For the partner with the lower libido, it seems like you are the problem in the relationship. You might feel defensive or ashamed, frightened about losing your partner but unsure how to articulate what you need. For the partner who wants more sex, they might worry about putting pressure on their partner or coercing them into doing something they don’t want to do, but feel unsure how to get their needs met, or their self-esteem is eroding because they believe they are the problem. We avoid talking about the issue, and then it can cause as many issues as it’s caused by, because of the breakdown in communication that can occur and the negative patterns that fall into place as a result.
- Too much intimacy-
Interestingly, another issue that can arise for couples is a sense of “too much intimacy”. Here desire is stifled because there’s too much familiarity!
Esther Perel is a brilliant sex therapist who writes about this concept. She believes that at the heart of human need are two opposite factors: the need for security, predictability, safety, dependability, reliability, grounding, permanence. And the need for adventure, novelty, mystery, risk, danger, the unknown, the unexpected, surprise. They embody themselves within the emotional states of love and desire. Love is all about security, caring, responsibility, dependability, closeness- aka “having”. And it’s contradiction- desire– needs mystery, distance, intrigue and space to thrive- aka “wanting”. The more we “have” (love) someone, the less we “want” (desire) them. Because how can we want what we already have? So it makes sense that over time, the more we perceive to “have” our partner, the less we “want” (desire) them. Which is why often in long term relationships our sex drives can dip. These opposing forces govern our lives, and one of the hardest tasks within a relationship is to balance the two.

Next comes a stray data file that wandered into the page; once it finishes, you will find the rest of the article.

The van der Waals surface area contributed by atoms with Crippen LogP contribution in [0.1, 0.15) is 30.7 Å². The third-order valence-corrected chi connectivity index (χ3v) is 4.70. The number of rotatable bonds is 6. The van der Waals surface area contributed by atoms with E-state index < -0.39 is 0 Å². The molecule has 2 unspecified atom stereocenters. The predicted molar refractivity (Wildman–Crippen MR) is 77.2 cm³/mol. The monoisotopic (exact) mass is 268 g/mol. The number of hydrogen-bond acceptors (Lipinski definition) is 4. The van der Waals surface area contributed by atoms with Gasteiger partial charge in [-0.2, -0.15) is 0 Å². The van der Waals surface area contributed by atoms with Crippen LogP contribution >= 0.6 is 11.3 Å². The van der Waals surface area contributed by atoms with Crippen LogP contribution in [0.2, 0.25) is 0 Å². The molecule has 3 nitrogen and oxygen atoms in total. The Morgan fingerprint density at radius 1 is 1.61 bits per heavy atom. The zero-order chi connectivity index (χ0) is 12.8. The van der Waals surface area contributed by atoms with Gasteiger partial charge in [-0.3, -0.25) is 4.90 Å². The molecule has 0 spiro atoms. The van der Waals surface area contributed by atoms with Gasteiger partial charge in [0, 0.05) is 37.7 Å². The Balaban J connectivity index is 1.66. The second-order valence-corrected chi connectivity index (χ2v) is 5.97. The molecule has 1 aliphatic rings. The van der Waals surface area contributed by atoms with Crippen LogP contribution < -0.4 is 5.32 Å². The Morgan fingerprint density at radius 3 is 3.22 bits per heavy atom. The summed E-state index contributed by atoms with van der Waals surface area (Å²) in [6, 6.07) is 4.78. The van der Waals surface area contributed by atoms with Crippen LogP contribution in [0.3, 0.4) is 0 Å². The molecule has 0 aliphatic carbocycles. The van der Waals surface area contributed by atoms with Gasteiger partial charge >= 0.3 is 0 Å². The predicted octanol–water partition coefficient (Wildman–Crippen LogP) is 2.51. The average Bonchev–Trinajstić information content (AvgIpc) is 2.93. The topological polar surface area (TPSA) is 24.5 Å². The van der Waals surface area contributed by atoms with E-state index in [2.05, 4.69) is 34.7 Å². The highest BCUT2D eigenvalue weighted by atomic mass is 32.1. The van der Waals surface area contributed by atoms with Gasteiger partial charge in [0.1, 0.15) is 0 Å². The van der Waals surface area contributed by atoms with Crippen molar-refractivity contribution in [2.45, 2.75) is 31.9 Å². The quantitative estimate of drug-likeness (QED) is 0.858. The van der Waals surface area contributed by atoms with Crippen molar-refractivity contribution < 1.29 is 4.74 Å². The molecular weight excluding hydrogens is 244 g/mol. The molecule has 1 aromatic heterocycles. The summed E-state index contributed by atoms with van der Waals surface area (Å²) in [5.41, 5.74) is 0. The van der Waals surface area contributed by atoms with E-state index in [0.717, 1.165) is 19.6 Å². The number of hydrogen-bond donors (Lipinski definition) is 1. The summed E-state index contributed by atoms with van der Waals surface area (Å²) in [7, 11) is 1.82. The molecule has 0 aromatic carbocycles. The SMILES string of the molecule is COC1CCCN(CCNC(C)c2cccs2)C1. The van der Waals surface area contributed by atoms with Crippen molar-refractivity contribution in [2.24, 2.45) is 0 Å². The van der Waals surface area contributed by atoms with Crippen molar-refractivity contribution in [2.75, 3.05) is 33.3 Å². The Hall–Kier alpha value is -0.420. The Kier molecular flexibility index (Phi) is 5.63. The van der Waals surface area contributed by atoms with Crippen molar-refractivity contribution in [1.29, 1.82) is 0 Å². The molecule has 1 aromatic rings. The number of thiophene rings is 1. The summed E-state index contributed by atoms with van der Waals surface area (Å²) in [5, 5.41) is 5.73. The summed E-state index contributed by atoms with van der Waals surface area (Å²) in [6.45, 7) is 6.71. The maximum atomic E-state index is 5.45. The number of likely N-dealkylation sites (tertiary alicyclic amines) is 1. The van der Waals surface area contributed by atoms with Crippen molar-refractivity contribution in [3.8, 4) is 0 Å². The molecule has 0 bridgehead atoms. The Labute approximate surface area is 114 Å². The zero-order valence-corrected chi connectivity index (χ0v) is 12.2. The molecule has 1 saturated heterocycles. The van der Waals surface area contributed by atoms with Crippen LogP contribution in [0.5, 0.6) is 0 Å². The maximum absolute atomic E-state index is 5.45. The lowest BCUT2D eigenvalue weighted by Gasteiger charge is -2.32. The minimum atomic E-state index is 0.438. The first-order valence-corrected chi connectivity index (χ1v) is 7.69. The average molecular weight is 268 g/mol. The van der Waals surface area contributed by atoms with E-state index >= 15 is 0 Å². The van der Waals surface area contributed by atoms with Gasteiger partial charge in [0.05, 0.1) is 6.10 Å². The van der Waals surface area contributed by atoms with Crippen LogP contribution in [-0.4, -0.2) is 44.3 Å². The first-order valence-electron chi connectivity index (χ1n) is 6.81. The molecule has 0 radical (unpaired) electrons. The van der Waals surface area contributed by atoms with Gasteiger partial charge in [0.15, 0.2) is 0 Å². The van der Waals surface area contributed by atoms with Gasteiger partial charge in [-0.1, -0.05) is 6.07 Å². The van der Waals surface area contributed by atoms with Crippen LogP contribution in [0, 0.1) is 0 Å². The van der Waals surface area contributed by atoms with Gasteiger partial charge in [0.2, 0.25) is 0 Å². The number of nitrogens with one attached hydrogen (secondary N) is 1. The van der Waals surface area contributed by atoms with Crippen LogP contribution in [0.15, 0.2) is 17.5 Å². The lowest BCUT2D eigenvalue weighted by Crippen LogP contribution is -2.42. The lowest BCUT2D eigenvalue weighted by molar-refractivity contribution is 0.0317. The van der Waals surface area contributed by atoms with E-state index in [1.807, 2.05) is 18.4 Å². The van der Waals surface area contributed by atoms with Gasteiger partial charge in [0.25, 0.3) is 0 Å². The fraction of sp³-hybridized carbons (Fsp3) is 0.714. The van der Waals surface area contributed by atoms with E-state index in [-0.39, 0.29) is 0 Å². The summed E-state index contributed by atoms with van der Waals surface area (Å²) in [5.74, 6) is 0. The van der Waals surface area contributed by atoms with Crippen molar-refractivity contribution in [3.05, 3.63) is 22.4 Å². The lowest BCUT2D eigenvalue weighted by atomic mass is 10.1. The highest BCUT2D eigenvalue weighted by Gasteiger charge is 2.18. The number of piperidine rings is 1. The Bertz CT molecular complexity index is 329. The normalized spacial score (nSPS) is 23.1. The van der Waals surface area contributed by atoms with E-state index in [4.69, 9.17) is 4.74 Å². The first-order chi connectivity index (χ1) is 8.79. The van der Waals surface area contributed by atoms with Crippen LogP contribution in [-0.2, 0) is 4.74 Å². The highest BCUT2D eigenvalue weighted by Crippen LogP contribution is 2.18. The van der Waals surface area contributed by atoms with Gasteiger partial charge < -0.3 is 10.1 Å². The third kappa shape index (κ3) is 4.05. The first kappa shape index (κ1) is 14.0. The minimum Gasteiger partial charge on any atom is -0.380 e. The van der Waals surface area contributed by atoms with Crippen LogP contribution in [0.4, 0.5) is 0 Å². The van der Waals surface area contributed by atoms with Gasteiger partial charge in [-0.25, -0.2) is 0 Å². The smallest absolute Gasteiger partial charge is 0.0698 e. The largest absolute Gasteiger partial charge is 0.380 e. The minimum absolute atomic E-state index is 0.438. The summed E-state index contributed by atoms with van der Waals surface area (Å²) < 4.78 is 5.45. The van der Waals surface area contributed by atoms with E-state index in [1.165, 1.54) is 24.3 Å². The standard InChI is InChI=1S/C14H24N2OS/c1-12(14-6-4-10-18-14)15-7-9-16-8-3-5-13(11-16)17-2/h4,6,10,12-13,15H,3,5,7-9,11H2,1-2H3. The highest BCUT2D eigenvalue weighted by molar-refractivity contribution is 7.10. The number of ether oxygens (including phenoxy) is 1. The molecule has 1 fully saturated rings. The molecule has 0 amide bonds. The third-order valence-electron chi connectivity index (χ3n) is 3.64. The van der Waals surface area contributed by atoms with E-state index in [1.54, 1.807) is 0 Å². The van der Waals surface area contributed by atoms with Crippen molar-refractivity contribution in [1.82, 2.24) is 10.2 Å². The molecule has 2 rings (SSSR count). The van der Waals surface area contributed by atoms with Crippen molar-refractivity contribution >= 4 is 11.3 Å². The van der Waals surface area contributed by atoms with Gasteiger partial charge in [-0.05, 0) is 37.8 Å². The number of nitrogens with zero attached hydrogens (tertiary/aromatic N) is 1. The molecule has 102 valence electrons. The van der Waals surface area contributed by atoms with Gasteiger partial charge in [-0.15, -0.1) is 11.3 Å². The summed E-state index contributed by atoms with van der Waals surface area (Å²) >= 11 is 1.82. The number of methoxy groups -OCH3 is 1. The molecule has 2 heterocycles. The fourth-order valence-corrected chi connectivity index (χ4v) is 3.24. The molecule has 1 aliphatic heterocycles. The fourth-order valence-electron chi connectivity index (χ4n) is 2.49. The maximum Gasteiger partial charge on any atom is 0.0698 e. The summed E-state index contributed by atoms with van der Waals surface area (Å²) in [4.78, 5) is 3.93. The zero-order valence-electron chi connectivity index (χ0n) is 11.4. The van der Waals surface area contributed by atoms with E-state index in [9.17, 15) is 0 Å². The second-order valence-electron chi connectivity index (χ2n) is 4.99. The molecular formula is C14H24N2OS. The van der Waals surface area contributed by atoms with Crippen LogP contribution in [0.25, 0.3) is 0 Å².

- A Fear of Intimacy/being vulnerable:
Are we more afraid of being sexually wild the closer we get to a partner? For some women, their sex drive can suffer because we find it’s easier to show your wild side to someone you know very little than someone that you love. The idea is that the more commitment, trust and intimacy grows in your relationship, the more fear we have of intimacy. Sounds crazy, but some people don’t even realise they’re scared of intimacy. However it makes sense- the more we connect with someone, the deeper the fear we have of sexually surrendering to them and making ourselves vulnerable. Inevitably, the stakes are higher because we have more to lose if they walk away. And so, avoiding vulnerability during sex might mean we take less risks or act less wild in order to hold onto them. We fear rejection- of our partner being disgusted by us, laughing at us, or judging us.
During sex we’re at our most vulnerable, and to avoid this risk of being abandoned we shut down the possibilities that could be awaiting us and instead avoid sexual authenticity. But the wildness and risks are what cultivates novelty, variety and ultimately authentic experience. It’s not necessarily about having a deep connection with who you’re having sex with but rather allowing them to see you in a state of openness and vulnerability which creates great sex.
- Loss of attraction:
This one probably isn’t rocket science. For many of us, sex requires attraction, and without this element we might feel like we just don’t fancy it or them. Attraction is often linked to the physical appearance of a partner, but in fact is also closely tied to our general feelings about our partner which is hugely impacted by all of the above.